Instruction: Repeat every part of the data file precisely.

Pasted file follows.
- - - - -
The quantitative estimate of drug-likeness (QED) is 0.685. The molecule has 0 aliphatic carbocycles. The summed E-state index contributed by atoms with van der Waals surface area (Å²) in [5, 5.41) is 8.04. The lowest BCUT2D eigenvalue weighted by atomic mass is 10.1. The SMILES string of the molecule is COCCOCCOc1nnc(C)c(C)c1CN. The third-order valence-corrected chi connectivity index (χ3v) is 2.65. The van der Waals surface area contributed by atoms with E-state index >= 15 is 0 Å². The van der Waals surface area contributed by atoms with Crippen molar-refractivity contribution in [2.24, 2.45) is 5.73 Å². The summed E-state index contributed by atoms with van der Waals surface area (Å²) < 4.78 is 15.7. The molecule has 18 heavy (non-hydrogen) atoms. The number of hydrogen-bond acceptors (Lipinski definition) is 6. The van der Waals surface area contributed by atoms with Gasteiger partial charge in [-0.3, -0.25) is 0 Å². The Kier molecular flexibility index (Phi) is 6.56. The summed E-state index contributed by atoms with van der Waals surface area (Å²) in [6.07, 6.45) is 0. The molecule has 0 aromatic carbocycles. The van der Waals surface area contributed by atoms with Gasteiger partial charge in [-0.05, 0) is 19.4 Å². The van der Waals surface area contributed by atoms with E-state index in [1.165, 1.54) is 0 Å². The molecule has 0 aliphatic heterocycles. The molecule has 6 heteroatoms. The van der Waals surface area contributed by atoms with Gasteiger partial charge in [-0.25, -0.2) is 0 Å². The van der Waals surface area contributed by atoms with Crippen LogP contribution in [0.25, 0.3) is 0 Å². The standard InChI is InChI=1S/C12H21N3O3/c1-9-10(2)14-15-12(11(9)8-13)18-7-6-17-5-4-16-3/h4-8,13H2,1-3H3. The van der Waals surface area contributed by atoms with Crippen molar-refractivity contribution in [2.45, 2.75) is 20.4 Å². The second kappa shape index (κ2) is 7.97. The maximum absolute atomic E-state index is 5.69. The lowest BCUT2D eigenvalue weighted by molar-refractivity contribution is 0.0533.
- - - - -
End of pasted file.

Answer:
The quantitative estimate of drug-likeness (QED) is 0.685. The molecule has 0 aliphatic carbocycles. The summed E-state index contributed by atoms with van der Waals surface area (Å²) in [5, 5.41) is 8.04. The lowest BCUT2D eigenvalue weighted by atomic mass is 10.1. The SMILES string of the molecule is COCCOCCOc1nnc(C)c(C)c1CN. The third-order valence-corrected chi connectivity index (χ3v) is 2.65. The van der Waals surface area contributed by atoms with E-state index >= 15 is 0 Å². The van der Waals surface area contributed by atoms with Crippen molar-refractivity contribution in [2.24, 2.45) is 5.73 Å². The summed E-state index contributed by atoms with van der Waals surface area (Å²) < 4.78 is 15.7. The molecule has 18 heavy (non-hydrogen) atoms. The number of hydrogen-bond acceptors (Lipinski definition) is 6. The van der Waals surface area contributed by atoms with Gasteiger partial charge in [-0.3, -0.25) is 0 Å². The Kier molecular flexibility index (Phi) is 6.56. The summed E-state index contributed by atoms with van der Waals surface area (Å²) in [6.07, 6.45) is 0. The molecule has 0 aromatic carbocycles. The van der Waals surface area contributed by atoms with Gasteiger partial charge in [-0.05, 0) is 19.4 Å². The van der Waals surface area contributed by atoms with E-state index in [1.165, 1.54) is 0 Å². The molecule has 0 aliphatic heterocycles. The molecule has 6 heteroatoms. The van der Waals surface area contributed by atoms with Gasteiger partial charge in [-0.25, -0.2) is 0 Å². The van der Waals surface area contributed by atoms with Crippen LogP contribution in [0.25, 0.3) is 0 Å². The standard InChI is InChI=1S/C12H21N3O3/c1-9-10(2)14-15-12(11(9)8-13)18-7-6-17-5-4-16-3/h4-8,13H2,1-3H3. The van der Waals surface area contributed by atoms with Crippen molar-refractivity contribution in [2.45, 2.75) is 20.4 Å². The second kappa shape index (κ2) is 7.97. The maximum absolute atomic E-state index is 5.69. The lowest BCUT2D eigenvalue weighted by molar-refractivity contribution is 0.0533.